India achieved independence on 15th August 1947.
Learn more: India’s struggle for independence
How to learn modern Indian History from ClearIAS?
ClearIAS publishes online notes on various subjects which can be accessed from our free study materials link in the Menu.
Once you come across any note about modern Indian History on the ClearIAS website, associate that with the 6-part structure of Indian History as formulated in this post. This will help you learn in an organised way. This will also make your foundation strong.
You should not limit your learning to mainstream leaders or movements. Nowadays, UPSC frames questions from the subaltern perspective too.
Note: A subaltern is someone with a low ranking in a social, political, or other hierarchy. It can also mean someone who has been marginalized or oppressed.
Due to its extensive nature of various subjects, we do not claim that ClearIAS notes are complete or enough for UPSC preparation.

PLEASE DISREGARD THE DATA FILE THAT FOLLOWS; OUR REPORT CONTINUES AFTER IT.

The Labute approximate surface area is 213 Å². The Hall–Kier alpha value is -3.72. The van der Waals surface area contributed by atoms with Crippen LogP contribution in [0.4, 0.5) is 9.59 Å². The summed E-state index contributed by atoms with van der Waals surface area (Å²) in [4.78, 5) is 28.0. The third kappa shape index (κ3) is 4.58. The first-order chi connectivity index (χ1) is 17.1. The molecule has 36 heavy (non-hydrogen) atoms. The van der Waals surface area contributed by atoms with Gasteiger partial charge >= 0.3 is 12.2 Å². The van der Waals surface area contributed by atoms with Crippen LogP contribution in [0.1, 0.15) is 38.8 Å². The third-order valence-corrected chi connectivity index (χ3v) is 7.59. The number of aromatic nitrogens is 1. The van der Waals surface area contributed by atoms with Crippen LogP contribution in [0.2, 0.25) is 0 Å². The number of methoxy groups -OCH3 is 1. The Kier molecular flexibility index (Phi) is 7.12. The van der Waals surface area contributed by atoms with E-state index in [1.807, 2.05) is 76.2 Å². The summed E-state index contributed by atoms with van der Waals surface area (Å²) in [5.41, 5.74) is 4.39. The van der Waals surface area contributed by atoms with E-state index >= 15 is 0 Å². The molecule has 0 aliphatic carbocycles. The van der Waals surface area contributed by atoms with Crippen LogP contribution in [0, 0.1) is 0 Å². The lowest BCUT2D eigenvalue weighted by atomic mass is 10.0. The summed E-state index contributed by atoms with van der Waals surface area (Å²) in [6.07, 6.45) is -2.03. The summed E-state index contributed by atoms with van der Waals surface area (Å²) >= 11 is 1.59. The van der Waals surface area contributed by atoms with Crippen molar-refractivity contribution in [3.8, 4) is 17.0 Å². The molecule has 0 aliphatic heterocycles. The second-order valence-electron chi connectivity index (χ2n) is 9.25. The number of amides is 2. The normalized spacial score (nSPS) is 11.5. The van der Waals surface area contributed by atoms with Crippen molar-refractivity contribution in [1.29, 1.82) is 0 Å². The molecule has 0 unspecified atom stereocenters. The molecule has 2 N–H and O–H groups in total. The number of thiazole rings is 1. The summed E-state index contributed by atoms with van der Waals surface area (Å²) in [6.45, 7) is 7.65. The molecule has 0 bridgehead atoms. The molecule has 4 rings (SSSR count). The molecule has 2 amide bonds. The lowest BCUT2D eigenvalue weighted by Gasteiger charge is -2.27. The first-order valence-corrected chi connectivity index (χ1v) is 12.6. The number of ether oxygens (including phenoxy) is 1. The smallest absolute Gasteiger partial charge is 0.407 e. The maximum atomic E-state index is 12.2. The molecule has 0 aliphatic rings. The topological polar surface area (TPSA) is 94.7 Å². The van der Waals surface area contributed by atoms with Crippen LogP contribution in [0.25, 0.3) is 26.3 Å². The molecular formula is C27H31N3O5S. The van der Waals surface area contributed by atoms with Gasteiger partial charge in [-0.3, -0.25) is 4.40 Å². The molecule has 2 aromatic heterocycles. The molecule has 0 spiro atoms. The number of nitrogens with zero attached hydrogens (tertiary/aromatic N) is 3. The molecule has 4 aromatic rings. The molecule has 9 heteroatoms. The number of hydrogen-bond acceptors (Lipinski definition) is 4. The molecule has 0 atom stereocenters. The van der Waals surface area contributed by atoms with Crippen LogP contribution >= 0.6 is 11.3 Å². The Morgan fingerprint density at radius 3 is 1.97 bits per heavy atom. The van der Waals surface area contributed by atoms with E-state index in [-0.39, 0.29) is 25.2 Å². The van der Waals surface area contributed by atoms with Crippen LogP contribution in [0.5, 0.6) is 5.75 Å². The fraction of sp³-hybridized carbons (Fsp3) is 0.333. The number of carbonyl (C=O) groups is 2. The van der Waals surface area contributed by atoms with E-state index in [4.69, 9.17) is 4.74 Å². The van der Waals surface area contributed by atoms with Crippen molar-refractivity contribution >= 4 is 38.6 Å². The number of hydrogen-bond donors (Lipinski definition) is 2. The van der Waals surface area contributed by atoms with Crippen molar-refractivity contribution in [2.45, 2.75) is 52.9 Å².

Once a basic idea is formed from ClearIAS notes, I recommend you supplement your learning with authoritative textbooks. Remember, Textbooks, Test-Series, and Techniques are the core 3T’s in the ClearIAS approach of learning.
Books that can help you learn Modern Indian History for UPSC
From the UPSC exam perspective, I recommend UPSC aspirants to depend on Modern Indian History by Sonali Bansal and Snehil Tripathi for preparation. Even though a bit heavy, this book is highly reader-friendly and helps aspirants cover priority topics for Prelims and Mains in an orderly fashion.
If you have time constraints, don’t try to learn everything mentioned in this book line by line, but rather try to understand the contents of the book on the backdrop of the 6-part structure of Indian History as formulated in this article.
Another popular book among aspirants is ‘A Brief History of Modern India‘ authored by Rajiv Ahir and published by Spectrum Publications. You can buy either of the two books.
NCERTs books (Class 6-12) and Tamil Nadu SCERT textbooks are also good sources for Modern Indian History Preparation.
For History enthusiasts who have further time, links to a few other good textbooks are also provided below.